Now that film stars are as common in Broadway productions as spunky Midwestern kids with big dreams and small suitcases are at the Port Authority, you can catch glimpses of celebrities casually sitting in the audience to support their friends and family. A few nights ago, at the Cort Theater on West 48th Street, I was seated behind Naomi Watts. She was smiling and chatting at the end of the play, no doubt proud of her husband—and fellow film star—Liev Schreiber, whose performance as Eddie Carbone in the new revival of Arthur Miller's A View From the Bridge was spectacular.
In addition to A View From the Bridge, 2010 also brings the revival of several other classic plays and musicals. (Proven material tends to attract celebrities like Schreiber and Denzel Washington; they can be comforting in a way, reminding audiences that we've been through hard times before.) As for new material this season, Broadway continues to mine pop culture to produce big shows for the masses, but this season also features smaller affairs. Here are 12 shows to look forward to in the first few months of the new decade.
A View From the Bridge
Scarlett Johansson makes her Broadway debut alongside Liev Schreiber in Arthur Miller's 1955 drama about a longshoreman who falls in love with his niece (Johansson). Betrayal and tragedy quickly follow. After Johansson received rave reviews for her performance (a rarity among film actresses' stage debuts), she was elated, telling nycgo.com that staying in New York was well worth forgoing the Hollywood awards season. "I'd give any awards show for this. Not that awards shows aren't fun. They're a wonderful part of the Hollywood community, but now I'm a part of the Broadway community." And we're happy to have her.
Denzel Washington is giving Broadway another go after his debut in 2005 as Brutus in Julius Caesar (his reception from critics was lukewarm). He was famously snubbed at the Tony Awards that year, but as Troy Maxson—the charming, adulterous, tragic hero in Fences, one of August Wilson's plays in his famous Pittsburgh Cycle—Washington may fare better come the awards show next year. Regardless, he has big shoes to fill—after all, James Earl Jones originated the part in 1987. Last year's Oscar nominee for best supporting actress, Viola Davis, plays the role of his strong, long-suffering wife, Rose.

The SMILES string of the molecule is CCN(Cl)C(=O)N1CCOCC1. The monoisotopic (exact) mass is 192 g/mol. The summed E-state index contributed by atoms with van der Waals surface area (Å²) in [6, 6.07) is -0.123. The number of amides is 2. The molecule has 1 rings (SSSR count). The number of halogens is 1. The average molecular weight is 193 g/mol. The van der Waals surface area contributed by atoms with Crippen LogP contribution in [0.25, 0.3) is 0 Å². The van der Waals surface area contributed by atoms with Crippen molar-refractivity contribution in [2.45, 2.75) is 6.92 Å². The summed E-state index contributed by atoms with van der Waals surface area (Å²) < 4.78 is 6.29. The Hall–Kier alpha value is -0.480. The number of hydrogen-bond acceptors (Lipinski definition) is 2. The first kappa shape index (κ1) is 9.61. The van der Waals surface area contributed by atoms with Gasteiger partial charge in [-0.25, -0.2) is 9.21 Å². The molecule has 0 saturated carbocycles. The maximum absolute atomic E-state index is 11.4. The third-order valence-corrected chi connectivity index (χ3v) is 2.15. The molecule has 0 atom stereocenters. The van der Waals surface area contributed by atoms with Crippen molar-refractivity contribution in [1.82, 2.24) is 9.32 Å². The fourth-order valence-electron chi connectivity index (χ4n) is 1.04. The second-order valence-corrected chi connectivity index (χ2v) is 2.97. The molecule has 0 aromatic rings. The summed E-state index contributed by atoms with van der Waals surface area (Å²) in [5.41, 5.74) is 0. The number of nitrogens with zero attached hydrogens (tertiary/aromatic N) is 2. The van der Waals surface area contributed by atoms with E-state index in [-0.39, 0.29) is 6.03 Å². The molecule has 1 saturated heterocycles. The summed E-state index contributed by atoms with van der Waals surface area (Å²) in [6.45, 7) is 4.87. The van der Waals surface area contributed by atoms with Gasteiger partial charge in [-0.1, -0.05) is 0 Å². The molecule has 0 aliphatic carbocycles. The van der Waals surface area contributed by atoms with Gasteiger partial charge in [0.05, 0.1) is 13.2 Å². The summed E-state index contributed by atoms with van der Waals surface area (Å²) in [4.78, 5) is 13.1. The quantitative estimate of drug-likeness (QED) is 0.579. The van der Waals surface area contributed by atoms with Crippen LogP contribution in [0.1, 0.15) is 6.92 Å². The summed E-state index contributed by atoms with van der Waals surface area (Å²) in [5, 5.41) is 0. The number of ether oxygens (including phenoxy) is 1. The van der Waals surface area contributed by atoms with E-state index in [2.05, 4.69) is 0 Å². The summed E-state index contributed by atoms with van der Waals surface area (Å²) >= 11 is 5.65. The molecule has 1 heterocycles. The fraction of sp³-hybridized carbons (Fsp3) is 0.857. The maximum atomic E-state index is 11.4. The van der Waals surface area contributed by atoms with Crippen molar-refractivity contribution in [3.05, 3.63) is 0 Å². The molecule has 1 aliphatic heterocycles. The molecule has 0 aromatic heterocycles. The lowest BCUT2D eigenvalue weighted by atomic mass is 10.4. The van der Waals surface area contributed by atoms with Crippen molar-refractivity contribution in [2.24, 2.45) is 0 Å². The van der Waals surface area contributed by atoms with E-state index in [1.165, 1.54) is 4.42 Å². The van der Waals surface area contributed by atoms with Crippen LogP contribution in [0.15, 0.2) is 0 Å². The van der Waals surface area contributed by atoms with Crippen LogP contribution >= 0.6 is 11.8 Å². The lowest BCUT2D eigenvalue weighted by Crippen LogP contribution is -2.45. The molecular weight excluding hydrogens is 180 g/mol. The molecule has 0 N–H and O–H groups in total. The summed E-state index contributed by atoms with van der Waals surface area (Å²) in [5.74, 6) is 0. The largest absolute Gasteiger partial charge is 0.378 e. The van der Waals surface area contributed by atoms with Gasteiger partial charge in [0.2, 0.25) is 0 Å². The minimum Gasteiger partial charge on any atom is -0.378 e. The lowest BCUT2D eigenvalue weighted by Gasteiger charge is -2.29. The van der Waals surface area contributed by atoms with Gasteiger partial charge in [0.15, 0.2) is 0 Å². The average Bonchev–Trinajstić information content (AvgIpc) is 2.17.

La Cage aux Folles
It's surprising to see yet another revival of La Cage aux Folles, Jerry Herman and Harvey Fierstein's colorful musical about a drag queen club in Saint Tropez, after an unsuccessful six-month run only five years ago. But this new production is transferring from the resourceful Menier Chocolate Factory in London, where recent successful productions of Sunday in the Park with George and A Little Night Music got their start. It will be interesting to see sitcom staple Kelsey Grammer star as Georges, the more masculine half of the gay couple who owns the club, and it's always fun to watch the leggy Cagelles perform in drag.
After a few years in Hollywood, Broadway's reigning queen, Kristin Chenoweth, takes her rightful spot back on stage in Promises, Promises, alongside Will & Grace's Sean Hayes. Neil Simon and Burt Bacharach's swinging '60s musical was based on Billy Wilder's film The Apartment. It was heralded as the first of its kind in 1968 for its rhythmic beats and racy subject matter (think: sex in the workplace). Although less than revolutionary now, the cast and fabulous dance numbers like "Turkey Lurkey Time" will be something to see.
A Behanding in Spokane
To meet this year's blood-and-gore quota, Martin McDonagh returns to Broadway—after picking up a few Oscars in Hollywood last year for his film In Bruges and his short Six Shooter—with the world premiere of this new play (his first to be set in America). A Behanding in Spokane has a plot that would make the Coen Brothers drool, involving a man (Christopher Walken) who is trying to retrieve his missing hand from two crooks, played by Hurt Locker star Anthony Mackie and Broadway's resident hipster Zoe Kazan. Sam Rockwell adds to the hysteria as a jumpy hotel clerk.